The video below demonstrates some of the complexities and options involved in recording drums and piano.
When the recording phase is complete and the project has been edited and cleaned up, your production will move on to the mixing stage. Mixing is one of the longest processes to learn. It can be a random scenario with lots of trips to your friend’s car or house to listen to the mix and decide if what you were hearing in the studio translates well to other playback devices.
One of the best tools available to address the challenges of a less than perfect mixing environment is a software plugin called Sonarworks Sound ID. This is a calibration tool designed to give you a linear sound reproduction experience from your studio speakers or headphones. This will greatly improve your blending ability and take a lot of the guesswork out of your surroundings. It’s also a great tool for pure music enjoyment, as you can apply calibration files to countless headphone models from many popular brands. Sonarworks has a fantastic Blog filled with free e-books and lots of great resources to learn more about mixing. The blog offers headphone buying guides tailored to your needs.
When mixing sound, we use a digital audio workstation (DAW) as well as third-party plug-ins created by companies that specialize in tools used in conjunction with your DAW of choice. There are many DAWs in the market such as Cubase, Studio 1, Ableton, Logic and FL Studio. Some DAWs, such as Ableton and FL Studio, are geared more toward music production, while others are preferred for recording and mixing purposes. Either way, they are all equally capable of producing music, from start to finish.
Some of the best plugin makers include Waves, Plugin Alliance, iZotope and many others. These manufacturers offer a host of free educational content on their platforms. It’s a good idea to explore the channels provided by all manufacturers and especially those whose products you own. Waves has been at the forefront of plugin development and has partnered with some of the best known mixing engineers in the industry, such as Chris Lord-Alge, Andre Scheps and Dave Pensadoall of which have mixed hit records across multiple genres.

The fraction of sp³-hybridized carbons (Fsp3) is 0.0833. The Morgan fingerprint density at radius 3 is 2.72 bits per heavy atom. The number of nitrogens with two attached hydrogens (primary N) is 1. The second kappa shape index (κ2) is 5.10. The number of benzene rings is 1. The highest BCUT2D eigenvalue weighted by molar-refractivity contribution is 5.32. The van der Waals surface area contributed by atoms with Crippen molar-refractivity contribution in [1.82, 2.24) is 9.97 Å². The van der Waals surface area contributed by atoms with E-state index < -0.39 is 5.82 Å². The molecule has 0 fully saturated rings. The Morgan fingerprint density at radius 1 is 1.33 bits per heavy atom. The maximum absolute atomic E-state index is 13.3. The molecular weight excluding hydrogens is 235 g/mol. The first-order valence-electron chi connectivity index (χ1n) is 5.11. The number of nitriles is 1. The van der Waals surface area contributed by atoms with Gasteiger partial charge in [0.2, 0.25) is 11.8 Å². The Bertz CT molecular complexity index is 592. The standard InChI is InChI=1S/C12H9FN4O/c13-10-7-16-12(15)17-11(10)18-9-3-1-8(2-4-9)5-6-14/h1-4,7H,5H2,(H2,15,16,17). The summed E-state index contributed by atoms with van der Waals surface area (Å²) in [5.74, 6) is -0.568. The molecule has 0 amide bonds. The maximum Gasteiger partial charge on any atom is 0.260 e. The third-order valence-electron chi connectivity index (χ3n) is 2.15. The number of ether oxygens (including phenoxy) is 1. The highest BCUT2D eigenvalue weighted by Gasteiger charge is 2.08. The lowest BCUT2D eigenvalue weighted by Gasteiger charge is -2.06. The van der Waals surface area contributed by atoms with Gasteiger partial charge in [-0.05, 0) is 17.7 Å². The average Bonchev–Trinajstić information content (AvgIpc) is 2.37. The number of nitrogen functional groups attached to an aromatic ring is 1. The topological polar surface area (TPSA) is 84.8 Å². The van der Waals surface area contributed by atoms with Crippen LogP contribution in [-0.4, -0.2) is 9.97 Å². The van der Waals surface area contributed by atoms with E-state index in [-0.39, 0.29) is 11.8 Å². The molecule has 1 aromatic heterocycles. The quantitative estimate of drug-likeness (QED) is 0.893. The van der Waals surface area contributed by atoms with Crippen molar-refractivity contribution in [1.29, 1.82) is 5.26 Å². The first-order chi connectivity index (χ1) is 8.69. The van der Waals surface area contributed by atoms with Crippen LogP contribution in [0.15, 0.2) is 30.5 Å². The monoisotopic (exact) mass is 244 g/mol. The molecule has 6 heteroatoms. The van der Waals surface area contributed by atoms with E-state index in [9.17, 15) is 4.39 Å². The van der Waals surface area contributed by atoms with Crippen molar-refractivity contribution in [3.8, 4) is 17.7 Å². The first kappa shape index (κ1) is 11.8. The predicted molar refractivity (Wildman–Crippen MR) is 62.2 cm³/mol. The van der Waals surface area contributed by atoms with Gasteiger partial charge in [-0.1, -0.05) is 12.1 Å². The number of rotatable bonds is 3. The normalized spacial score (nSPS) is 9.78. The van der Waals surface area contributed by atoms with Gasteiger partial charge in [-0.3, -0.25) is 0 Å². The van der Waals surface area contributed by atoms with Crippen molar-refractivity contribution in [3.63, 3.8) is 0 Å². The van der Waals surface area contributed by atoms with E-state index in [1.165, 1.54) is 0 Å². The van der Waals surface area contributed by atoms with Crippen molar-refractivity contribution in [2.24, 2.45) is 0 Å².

The waves have a series in-depth webinars and short films on mixing everything from vocals to drums to jazz and hip hop and everything in between, so it’s best to go to the company channel and explore the content which applies to the genres you focus on.
Here is just a sample of the available webinars:
There are plenty of great mixing engineers out there who offer valuable content, but the ones you should follow are Grammy winners who have worked across multiple genres. One of the first engineers to start offering educational content is Dave Pensado. Its website, Square of the Pensadosoffers lots of tips, techniques and interviews to use.
They say a mix is never complete, only abandoned. But at some point, your mixes will have to go to radio stations and streaming platforms while some will end up in music videos. At this point, the music should be mastered.